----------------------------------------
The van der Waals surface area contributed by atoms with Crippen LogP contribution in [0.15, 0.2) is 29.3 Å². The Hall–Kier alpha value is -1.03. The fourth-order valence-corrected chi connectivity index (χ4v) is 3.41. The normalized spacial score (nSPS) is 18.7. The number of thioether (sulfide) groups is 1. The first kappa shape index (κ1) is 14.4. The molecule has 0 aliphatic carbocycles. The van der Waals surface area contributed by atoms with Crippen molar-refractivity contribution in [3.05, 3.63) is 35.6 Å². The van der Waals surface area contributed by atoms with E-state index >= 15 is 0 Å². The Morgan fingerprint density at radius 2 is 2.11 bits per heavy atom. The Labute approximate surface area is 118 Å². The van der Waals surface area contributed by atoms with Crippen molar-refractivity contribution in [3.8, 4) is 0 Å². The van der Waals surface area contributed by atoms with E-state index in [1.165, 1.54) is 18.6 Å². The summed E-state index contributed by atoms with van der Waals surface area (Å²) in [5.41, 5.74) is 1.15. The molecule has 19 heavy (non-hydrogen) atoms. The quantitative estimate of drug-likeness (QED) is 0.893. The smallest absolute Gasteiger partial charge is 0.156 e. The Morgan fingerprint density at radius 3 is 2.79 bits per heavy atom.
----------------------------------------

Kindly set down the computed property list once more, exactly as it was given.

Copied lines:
The van der Waals surface area contributed by atoms with Crippen LogP contribution in [0.15, 0.2) is 29.3 Å². The Hall–Kier alpha value is -1.03. The fourth-order valence-corrected chi connectivity index (χ4v) is 3.41. The normalized spacial score (nSPS) is 18.7. The number of thioether (sulfide) groups is 1. The first kappa shape index (κ1) is 14.4. The molecule has 0 aliphatic carbocycles. The van der Waals surface area contributed by atoms with Crippen molar-refractivity contribution in [3.05, 3.63) is 35.6 Å². The van der Waals surface area contributed by atoms with E-state index >= 15 is 0 Å². The Morgan fingerprint density at radius 2 is 2.11 bits per heavy atom. The Labute approximate surface area is 118 Å². The van der Waals surface area contributed by atoms with Crippen molar-refractivity contribution in [3.8, 4) is 0 Å². The van der Waals surface area contributed by atoms with E-state index in [1.165, 1.54) is 18.6 Å². The summed E-state index contributed by atoms with van der Waals surface area (Å²) in [5.41, 5.74) is 1.15. The molecule has 19 heavy (non-hydrogen) atoms. The quantitative estimate of drug-likeness (QED) is 0.893. The smallest absolute Gasteiger partial charge is 0.156 e. The Morgan fingerprint density at radius 3 is 2.79 bits per heavy atom.